WILLMAR — Thomas Scott Wright, 55, who is already in federal custody for bank robbery, was sentenced Friday to 18 months in prison and a $50 fine on a felony charge of theft for taking a diamond ring from a Willmar jewelry store in November 2011.
As part of his sentence handed down by District Judge Stephanie Beckman in Kandiyohi County District Court, Wright will serve the state prison sentence concurrently, or at the same time, as his federal prison sentence. He was ordered to pay the fine and court fees from his prison earnings.
Wright was sentenced in February to 60 months in prison for the Jan. 2, 2012, robbery of a bank in Calhoun Square in Minneapolis, according to the Minneapolis division of the Federal Bureau of Investigation. In the plea agreement in the case, Wright admitted to stealing approximately $1,700 from the bank by placing a paper bag on the counter and telling the teller that he had a gun. The money was not recovered when he was arrested one day later.
The ring stolen in Willmar is also the subject of a felony insurance fraud case against Todd Patrick Paffrath, 60, of Spicer, who allegedly submitted an insurance claim greater than the ring’s value. A plea hearing is set for April 2 in that case.
According to the complaint against Wright, Paffrath reported to Willmar police on Nov. 30, 2011, that a man had come into the mall jewelry store for four straight days and asked to see the most expensive diamonds each time he visited the store. Through the investigation the man was identified as Wright, and Paffrath’s employees said Wright took a diamond ring when an employee left it with Wright in an office at the store.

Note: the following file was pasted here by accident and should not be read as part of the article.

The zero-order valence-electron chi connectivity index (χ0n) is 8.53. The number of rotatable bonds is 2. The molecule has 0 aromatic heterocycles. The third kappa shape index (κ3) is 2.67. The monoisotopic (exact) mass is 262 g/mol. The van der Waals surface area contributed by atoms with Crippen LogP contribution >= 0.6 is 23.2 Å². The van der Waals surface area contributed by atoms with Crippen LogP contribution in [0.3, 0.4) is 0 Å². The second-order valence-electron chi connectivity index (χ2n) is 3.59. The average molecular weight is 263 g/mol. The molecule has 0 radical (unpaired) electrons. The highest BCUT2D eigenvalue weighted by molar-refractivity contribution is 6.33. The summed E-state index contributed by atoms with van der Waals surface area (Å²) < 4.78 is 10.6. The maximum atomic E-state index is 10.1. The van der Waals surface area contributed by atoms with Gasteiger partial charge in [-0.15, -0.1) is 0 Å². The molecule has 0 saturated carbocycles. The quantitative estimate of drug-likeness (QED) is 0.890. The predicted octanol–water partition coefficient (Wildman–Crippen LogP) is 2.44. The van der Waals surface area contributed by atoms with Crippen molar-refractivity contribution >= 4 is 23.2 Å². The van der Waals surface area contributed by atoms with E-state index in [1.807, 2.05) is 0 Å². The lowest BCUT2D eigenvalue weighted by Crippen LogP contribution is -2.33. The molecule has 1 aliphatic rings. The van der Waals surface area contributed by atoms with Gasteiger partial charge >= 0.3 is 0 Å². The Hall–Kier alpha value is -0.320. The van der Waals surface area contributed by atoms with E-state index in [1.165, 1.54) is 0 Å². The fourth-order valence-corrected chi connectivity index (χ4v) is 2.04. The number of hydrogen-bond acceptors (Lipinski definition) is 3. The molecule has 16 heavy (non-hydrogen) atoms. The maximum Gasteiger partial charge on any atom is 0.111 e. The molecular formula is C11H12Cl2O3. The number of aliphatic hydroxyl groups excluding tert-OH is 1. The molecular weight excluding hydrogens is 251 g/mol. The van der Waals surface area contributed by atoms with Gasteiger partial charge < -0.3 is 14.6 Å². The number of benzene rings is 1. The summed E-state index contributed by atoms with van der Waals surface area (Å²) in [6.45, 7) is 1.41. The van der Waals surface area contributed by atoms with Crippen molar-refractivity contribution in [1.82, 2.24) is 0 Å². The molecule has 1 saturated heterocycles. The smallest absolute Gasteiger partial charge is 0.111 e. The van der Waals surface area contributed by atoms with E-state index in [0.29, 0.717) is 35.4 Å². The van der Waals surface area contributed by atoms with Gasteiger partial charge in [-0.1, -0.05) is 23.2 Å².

A Willmar Police Department detective used the automatic pawn registration system to locate the ring at a Fridley pawn shop. Store records showed the ring had been pawned Dec. 1, 2011, and surveillance video showed the man conducting the transaction was Wright.
The detective took the ring to Paffrath, who identified it as the stolen merchandise.
Willmar police had the ring appraised by another jeweler, who found the value to be $4,610.
According to the complaint against Paffrath, he allegedly admitted twice, once on the phone to an insurance agent and then in person to a state insurance fraud investigator, that the paperwork submitted in the insurance claim was not for the diamond ring that was stolen and later recovered at the pawn shop.
Paffrath returned the entire insurance claim check, for $15,528.10, when he learned the stolen ring had been recovered by police.